CHINESE CARRIER SHANGHAI HAIHUA SHIPPING TO ENTER TRANSPACIFIC
Shanghai Haihua Shipping Co. Ltd., a Chinese regional shipping line, plans to enter the transpacific container trade at the end of November under a vessel-sharing agreement with Great Western Steamship.
Shanghai-based Shanghai Haihua Shipping and Palm Beach Gardens, Fla.-based Great Western have filed an agreement with the U.S. Federal Maritime Commission to establish a five-ship vessel-sharing agreement in the trade between U.S. Pacific Coast ports and ports in China, including Hong Kong.
Great Western said its current transpacific service will remain unchanged once the cooperation with Shanghai Haihua Shipping has started.
The carriers filed an agreement with the FMC authorizing them to operate up to five 2,000-TEU ships. Initially, the lines will operate five vessels — four from Great Western and one from HASCO — with capacities of up to 1,600 TEUS. The weekly transpacific service calls at Shanghai, Hong Kong, Los Angeles and Shanghai.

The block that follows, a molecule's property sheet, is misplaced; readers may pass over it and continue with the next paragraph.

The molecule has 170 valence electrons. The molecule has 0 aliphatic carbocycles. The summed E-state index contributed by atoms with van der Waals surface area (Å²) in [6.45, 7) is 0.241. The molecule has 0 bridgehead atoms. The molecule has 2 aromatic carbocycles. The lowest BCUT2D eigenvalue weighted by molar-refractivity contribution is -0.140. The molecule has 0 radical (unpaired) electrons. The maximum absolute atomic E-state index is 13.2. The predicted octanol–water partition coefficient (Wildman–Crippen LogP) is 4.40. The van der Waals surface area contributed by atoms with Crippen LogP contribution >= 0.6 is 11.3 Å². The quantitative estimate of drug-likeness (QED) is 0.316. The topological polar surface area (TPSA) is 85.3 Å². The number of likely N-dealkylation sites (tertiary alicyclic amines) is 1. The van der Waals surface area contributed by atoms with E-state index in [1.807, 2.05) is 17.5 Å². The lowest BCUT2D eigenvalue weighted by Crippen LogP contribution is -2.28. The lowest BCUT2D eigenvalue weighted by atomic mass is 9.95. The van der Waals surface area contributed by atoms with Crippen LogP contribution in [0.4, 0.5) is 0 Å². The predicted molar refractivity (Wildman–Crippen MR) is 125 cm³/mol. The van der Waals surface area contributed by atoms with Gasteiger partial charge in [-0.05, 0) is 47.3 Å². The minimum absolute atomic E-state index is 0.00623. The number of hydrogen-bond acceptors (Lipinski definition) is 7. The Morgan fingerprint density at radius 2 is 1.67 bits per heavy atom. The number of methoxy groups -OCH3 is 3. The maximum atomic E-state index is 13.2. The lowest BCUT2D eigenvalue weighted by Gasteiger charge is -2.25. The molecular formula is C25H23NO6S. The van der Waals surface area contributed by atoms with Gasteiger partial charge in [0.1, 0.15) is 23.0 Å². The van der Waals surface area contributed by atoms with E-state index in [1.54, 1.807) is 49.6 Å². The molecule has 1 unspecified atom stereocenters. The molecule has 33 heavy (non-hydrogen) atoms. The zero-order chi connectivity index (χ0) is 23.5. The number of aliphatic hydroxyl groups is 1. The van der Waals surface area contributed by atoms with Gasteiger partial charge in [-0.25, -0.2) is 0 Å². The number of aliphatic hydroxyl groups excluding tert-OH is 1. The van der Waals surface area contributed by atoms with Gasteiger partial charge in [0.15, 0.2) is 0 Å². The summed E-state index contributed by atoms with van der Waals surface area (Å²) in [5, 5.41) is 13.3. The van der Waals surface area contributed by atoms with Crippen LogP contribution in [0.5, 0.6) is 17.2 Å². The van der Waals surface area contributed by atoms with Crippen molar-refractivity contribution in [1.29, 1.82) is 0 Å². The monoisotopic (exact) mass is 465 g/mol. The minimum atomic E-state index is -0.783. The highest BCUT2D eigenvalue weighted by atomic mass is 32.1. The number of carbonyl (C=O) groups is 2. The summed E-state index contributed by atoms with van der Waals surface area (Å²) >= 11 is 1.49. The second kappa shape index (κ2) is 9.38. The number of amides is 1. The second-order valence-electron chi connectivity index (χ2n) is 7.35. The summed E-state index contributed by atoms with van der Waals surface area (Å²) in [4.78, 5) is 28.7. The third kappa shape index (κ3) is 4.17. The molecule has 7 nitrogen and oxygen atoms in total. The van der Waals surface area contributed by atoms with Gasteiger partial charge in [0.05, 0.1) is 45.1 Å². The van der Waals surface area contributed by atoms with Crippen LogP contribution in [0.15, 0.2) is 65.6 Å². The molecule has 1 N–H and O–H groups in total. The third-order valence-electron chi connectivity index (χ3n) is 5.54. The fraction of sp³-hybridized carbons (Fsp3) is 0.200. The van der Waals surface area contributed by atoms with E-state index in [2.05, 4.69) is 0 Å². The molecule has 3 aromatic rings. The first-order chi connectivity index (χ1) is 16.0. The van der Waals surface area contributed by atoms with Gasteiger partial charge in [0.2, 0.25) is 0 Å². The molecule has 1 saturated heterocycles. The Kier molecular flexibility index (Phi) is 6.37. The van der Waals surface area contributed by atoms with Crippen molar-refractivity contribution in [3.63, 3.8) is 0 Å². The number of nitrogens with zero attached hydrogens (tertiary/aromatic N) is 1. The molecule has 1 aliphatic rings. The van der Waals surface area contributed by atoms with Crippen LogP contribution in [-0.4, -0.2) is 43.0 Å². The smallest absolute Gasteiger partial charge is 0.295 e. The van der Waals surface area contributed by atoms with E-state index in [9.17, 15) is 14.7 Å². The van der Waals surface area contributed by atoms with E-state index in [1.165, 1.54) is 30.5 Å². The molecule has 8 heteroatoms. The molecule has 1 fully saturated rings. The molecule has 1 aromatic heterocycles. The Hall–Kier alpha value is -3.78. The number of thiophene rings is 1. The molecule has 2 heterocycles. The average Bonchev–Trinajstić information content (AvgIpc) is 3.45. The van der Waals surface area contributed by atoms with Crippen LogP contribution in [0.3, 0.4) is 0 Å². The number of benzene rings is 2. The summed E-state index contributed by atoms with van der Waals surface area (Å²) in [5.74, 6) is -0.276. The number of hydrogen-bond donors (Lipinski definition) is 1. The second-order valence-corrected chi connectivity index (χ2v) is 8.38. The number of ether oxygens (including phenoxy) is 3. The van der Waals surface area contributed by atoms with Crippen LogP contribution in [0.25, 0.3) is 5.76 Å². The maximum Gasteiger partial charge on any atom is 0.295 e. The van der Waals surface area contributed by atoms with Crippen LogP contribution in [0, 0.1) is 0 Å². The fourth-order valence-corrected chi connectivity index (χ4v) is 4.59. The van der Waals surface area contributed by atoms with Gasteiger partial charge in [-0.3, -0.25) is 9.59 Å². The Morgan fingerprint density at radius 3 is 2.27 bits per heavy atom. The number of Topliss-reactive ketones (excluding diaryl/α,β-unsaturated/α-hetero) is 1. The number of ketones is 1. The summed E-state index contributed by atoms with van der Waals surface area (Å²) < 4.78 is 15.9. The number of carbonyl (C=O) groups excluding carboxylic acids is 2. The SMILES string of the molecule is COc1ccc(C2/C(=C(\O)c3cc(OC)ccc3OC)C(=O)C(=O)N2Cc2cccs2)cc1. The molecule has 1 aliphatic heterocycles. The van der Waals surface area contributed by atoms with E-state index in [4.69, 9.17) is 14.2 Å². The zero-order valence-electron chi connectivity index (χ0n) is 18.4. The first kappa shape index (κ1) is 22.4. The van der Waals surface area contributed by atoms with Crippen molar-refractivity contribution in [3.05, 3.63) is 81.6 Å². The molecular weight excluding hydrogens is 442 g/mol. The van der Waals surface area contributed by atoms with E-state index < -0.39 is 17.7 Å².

Great Western will have 1,460 TEUS of space on the vessels; HASCO will have the remaining 140 TEUS. Those figures may be adjusted later, Great Western said.
The agreement also authorizes Great Western to time-charter one ship to HASCO.
In September, Great Western lost its former vessel-sharing partner — FESCO — when the Russian shipping line pulled out of the Far East/North America trade to focus on its Russia/North America market.
Great Western said it believes that Shanghai Haihua Shipping — also known as HASCO — is a “very cooperative partner.”
“HASCO has operated profitably and professionally within the inter-Asia sector for years, and their entry into the transpacific trade will have little or no effect on current market conditions as their total annual capacity is rather small,” Great Western said.
Great Western will continue to manage the vessel-sharing agreement’s vessel rotation, arrivals and departures, and relations with APL’s Eagle Marine Terminals in Los Angeles and with other terminals in Shanghai and Hong Kong.